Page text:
The 1920s saw political divisions permeating the whole of Greek society. Passions ran high and Kyveli was characterised, in people’s minds, by her identification with the Liberals.
The two leading ladies, devoted supporters of opposite political sides (Kotopouli, a fervent royalist, and Kyveli, a Venizelist-liberal), followed the fortunes of King George I of Greece and Eleftherios Venizelos while suffering the consequences of their choices in a disorderly political situation which often affected the operation of their theatres in extreme ways.
Kyveli, being a fervent supporter of Venizelos, would be persecuted for her views during the events of November 1917 (Noemvriana, 1917). She was arrested and taken to the provost marshal’s office while the monarchists forbade her from acting and removed her name from the theatre’s ledge. Shortly after, Kyveli left Greece and travelled, initially staying in Paris where her children were studying. Her son Alexandros (Alekos) the architect, had initially studied agronomy following Venizelos’ incitement. “What should I do with my child?” Kyveli had asked. Venizelos had replied that “The land needs agronomists”. Aliki was studying at the Conservatoire.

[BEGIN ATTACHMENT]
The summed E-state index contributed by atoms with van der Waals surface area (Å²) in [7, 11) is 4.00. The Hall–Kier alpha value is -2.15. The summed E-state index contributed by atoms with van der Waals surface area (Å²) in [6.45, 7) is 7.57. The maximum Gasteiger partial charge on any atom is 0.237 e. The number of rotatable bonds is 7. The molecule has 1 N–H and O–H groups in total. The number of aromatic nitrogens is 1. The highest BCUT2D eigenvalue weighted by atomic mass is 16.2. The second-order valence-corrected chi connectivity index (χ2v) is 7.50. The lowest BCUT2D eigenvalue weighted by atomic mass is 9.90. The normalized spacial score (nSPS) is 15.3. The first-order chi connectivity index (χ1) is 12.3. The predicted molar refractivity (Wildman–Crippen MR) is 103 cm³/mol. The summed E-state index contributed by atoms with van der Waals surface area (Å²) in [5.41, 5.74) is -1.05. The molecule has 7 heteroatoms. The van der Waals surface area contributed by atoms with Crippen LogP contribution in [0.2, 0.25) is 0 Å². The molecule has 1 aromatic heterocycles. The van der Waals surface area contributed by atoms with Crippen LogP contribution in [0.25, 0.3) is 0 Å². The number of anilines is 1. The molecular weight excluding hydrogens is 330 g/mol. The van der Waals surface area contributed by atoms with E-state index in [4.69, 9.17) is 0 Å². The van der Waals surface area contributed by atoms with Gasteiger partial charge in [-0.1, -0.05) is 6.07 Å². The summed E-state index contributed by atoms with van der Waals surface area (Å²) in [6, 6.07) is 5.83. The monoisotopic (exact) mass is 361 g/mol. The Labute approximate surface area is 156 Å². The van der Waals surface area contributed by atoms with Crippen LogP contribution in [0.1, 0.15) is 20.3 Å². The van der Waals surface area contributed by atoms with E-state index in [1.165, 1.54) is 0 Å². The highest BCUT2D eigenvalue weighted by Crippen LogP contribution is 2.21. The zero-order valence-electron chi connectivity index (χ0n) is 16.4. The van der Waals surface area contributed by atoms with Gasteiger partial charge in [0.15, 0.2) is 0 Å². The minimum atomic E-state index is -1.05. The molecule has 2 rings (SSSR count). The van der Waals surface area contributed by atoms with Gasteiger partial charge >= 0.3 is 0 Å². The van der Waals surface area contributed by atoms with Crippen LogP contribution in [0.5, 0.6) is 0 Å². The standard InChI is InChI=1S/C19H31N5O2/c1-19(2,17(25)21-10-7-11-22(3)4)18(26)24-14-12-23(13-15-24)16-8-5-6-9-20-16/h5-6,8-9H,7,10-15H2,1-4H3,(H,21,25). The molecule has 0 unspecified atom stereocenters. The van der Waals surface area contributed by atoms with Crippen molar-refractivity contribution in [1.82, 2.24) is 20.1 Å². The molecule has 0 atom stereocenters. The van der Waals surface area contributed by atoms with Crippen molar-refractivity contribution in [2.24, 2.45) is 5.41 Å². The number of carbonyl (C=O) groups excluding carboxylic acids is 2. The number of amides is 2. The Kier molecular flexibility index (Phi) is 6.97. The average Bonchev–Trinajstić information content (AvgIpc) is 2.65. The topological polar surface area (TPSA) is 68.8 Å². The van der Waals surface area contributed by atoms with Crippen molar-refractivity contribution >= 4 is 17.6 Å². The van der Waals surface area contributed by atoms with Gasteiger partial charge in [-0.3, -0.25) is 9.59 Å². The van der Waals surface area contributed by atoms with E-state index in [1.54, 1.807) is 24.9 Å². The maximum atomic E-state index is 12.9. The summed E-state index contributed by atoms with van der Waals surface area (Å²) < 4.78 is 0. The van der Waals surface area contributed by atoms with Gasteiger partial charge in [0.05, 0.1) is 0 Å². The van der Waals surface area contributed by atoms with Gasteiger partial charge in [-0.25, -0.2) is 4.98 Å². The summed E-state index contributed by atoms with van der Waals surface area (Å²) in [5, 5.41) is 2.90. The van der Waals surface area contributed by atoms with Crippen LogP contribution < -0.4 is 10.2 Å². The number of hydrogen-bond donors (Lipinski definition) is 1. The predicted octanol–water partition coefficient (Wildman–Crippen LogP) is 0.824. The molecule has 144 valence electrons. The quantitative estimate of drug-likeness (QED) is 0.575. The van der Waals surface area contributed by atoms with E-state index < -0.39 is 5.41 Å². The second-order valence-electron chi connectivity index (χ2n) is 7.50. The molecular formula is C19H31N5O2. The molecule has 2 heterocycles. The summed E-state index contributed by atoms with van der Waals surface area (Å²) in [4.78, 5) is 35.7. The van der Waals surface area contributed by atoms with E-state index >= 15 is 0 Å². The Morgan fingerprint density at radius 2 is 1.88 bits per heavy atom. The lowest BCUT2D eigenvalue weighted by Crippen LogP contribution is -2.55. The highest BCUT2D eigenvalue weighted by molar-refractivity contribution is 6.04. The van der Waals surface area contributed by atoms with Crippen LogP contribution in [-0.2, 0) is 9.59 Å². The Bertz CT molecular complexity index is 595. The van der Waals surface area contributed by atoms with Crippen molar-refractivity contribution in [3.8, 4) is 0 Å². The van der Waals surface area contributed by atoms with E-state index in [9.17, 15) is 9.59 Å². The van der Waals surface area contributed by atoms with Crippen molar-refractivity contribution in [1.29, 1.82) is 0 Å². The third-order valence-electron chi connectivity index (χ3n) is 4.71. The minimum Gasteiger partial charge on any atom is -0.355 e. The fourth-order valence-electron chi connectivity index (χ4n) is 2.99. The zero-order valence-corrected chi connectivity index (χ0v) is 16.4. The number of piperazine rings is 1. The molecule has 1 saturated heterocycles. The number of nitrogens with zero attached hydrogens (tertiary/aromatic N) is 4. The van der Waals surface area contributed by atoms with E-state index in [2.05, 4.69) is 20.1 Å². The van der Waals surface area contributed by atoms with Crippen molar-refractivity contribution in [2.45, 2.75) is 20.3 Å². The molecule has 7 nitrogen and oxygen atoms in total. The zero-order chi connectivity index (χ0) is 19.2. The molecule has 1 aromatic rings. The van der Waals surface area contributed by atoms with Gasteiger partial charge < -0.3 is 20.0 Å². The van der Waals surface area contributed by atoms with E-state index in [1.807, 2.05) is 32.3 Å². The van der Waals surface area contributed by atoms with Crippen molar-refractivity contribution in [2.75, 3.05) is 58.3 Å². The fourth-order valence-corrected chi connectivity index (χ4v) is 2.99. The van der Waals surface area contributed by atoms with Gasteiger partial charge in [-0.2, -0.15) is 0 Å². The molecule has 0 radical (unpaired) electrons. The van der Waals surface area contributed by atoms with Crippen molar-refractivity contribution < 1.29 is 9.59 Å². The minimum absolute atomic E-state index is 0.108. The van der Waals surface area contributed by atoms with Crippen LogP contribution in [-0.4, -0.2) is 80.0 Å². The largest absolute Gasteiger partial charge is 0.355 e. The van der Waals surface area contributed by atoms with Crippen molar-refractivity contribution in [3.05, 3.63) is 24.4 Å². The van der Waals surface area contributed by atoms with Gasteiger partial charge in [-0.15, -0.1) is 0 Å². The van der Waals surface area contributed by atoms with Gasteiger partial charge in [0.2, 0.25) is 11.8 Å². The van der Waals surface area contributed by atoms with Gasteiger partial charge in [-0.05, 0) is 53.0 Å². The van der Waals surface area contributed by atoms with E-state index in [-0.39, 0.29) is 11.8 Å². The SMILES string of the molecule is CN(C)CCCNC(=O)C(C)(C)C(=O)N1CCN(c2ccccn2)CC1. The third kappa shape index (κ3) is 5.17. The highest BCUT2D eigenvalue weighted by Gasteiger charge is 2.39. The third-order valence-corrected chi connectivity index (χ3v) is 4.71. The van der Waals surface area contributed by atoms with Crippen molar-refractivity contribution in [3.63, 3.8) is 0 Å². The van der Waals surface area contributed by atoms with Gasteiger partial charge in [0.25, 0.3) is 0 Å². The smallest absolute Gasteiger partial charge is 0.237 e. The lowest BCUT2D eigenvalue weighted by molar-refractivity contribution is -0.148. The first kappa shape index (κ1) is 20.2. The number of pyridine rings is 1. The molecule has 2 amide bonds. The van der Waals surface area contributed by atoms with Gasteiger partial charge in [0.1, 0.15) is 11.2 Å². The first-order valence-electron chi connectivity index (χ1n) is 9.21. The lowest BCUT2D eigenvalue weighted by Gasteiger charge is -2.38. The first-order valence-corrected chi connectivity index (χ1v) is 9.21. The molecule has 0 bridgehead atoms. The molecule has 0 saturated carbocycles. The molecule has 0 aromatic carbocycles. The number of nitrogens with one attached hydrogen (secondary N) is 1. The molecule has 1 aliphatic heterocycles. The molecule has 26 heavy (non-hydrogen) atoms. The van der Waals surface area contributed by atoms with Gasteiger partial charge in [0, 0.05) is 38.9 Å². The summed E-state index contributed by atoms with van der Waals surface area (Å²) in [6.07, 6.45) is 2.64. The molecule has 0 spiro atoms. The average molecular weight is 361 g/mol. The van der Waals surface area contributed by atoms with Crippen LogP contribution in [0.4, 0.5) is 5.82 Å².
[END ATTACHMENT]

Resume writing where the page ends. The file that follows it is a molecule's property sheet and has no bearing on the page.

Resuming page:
Eleftherios Venizelos and Kyveli did not meet until after the Noemvriana. In 1921, while in self-imposed exile in Paris, she systematically frequented the Democratic leader. Eleftherios Venizelos had lost the elections and the militaries had shut her theatre down. Their mutual admiration gave rise to intense rumours about yet another romance being woven around Kyveli. She neither denied nor confirmed anything thus conserving and even intensifying the myth surrounding her person. When asked whether she could imagine Venizelos having feelings for her she replied: “But how is it possible for me to think that Our Lord Jesus Christ would fall in love with me?”.